Authors: Pottier, Cyril; Ren, Yingxue; Perkerson, Ralph B., III; Baker, Matt; Jenkins, Gregory D.; van Blitterswijk, Marka; DeJesus-Hernandez, Mariely; van Rooij, Jeroen G. J.; Murray, Melissa E.; Christopher, Elizabeth; McDonnell, Shannon K.; Fogarty, Zachary; Batzler, Anthony; Tian, Shulan; Vicente, Cristina T.; Matchett, Billie; Karydas, Anna M.; Hsiung, Ging-Yuek Robin; Seelaar, Harro; Mol, Merel O.; Finger, Elizabeth C.; Graff, Caroline; Oijerstedt, Linn; Neumann, Manuela; Heutink, Peter; Synofzik, Matthis; Wilke, Carlo; Prudlo, Johannes; Rizzu, Patrizia; Simon-Sanchez, Javier; Edbauer, Dieter; Roeber, Sigrun; Diehl-Schmid, Janine; Evers, Bret M.; King, Andrew; Mesulam, M. Marsel; Weintraub, Sandra; Geula, Changiz; Bieniek, Kevin F.; Petrucelli, Leonard; Ahern, Geoffrey L.; Reiman, Eric M.; Woodruff, Bryan K.; Caselli, Richard J.; Huey, Edward D.; Farlow, Martin R.; Grafman, Jordan; Mead, Simon; Grinberg, Lea T.; Spina, Salvatore; Grossman, Murray; Irwin, David J.; Lee, Edward B.; Suh, EunRan; Snowden, Julie; Mann, David; Ertekin-Taner, Nilufer; Uitti, Ryan J.; Wszolek, Zbigniew K.; Josephs, Keith A.; Parisi, Joseph E.; Knopman, David S.; Petersen, Ronald C.; Hodges, John R.; Piguet, Olivier; Geier, Ethan G.; Yokoyama, Jennifer S.; Rissman, Robert A.; Rogaeva, Ekaterina; Keith, Julia; Zinman, Lorne; Tartaglia, Maria Carmela; Cairns, Nigel J.; Cruchaga, Carlos; Ghetti, Bernardino; Kofler, Julia; Lopez, Oscar L.; Beach, Thomas G.; Arzberger, Thomas; Herms, Jochen; Honig, Lawrence S.; Vonsattel, Jean Paul; Halliday, Glenda M.; Kwok, John B.; White, Charles L., III; Gearing, Marla; Glass, Jonathan; Rollinson, Sara; Pickering-Brown, Stuart; Rohrer, Jonathan D.; Trojanowski, John Q.; Van Deerlin, Vivianna; Bigio, Eileen H.; Troakes, Claire; Al-Sarraj, Safa; Asmann, Yan; Miller, Bruce L.; Graff-Radford, Neill R.; Boeve, Bradley F.; Seeley, William W.; Mackenzie, Ian R. A.; van Swieten, John C.; Dickson, Dennis W.; Biernacka, Joanna M.; Rademakers, Rosa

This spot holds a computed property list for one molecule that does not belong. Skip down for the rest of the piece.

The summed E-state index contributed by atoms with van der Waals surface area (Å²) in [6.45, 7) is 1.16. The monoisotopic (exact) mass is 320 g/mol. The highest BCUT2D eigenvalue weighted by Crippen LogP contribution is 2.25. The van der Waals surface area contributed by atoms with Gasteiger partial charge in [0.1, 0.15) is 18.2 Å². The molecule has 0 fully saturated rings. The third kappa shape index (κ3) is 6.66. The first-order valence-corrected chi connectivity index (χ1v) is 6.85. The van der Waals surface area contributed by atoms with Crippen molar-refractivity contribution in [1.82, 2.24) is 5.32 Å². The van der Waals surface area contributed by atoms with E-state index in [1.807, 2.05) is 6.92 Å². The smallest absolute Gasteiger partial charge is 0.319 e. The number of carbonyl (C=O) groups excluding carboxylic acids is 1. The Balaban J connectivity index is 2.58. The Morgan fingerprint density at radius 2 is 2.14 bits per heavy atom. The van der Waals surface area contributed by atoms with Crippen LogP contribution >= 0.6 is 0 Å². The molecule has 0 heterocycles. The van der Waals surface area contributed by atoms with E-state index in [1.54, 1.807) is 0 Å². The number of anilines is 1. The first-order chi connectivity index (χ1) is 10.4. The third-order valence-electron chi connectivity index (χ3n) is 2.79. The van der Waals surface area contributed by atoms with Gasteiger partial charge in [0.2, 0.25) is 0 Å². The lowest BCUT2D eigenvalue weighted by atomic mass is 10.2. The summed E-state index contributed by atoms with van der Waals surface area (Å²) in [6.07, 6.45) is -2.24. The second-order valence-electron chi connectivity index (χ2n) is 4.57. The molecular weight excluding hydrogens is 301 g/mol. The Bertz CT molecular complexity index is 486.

Frontotemporal lobar degeneration with neuronal inclusions of the TAR DNA-binding protein 43 (FTLD-TDP) represents the most common pathological subtype of FTLD. We established the international FTLD-TDP whole-genome sequencing consortium to thoroughly characterize the known genetic causes of FTLD-TDP and identify novel genetic risk factors. Through the study of 1131 unrelated Caucasian patients, we estimated that C9orf72 repeat expansions and GRN loss-of-function mutations account for 25.5% and 13.9% of FTLD-TDP patients, respectively. Mutations in TBK1 (1.5%) and other known FTLD genes (1.4%) were rare, and the disease in 57.7% of FTLD-TDP patients was unexplained by the known FTLD genes. To unravel the contribution of common genetic factors to the FTLD-TDP etiology in these patients, we conducted a two-stage association study comprising the analysis of whole-genome sequencing data from 517 FTLD-TDP patients and 838 controls, followed by targeted genotyping of the most associated genomic loci in 119 additional FTLD-TDP patients and 1653 controls. We identified three genome-wide significant FTLD-TDP risk loci: one new locus at chromosome 7q36 within the DPP6 gene led by rs118113626 (p value = 4.82e - 08, OR = 2.12), and two known loci: UNC13A, led by rs1297319 (p value = 1.27e - 08, OR = 1.50) and HLA-DQA2 led by rs17219281 (p value = 3.22e - 08, OR = 1.98). While HLA represents a locus previously implicated in clinical FTLD and related neurodegenerative disorders, the association signal in our study is independent from previously reported associations. Through inspection of our whole-genome sequence data for genes with an excess of rare loss-of-function variants in FTLD-TDP patients (n >= 3) as compared to controls (n = 0), we further discovered a possible role for genes functioning within the TBK1-related immune pathway (e.g., DHX58, TRIM21, IRF7) in the genetic etiology of FTLD-TDP. Together, our study based on the largest cohort of unrelated FTLD-TDP patients assembled to date provides a comprehensive view of the genetic landscape of FTLD-TDP, nominates novel FTLD-TDP risk loci, and strongly implicates the immune pathway in FTLD-TDP pathogenesis.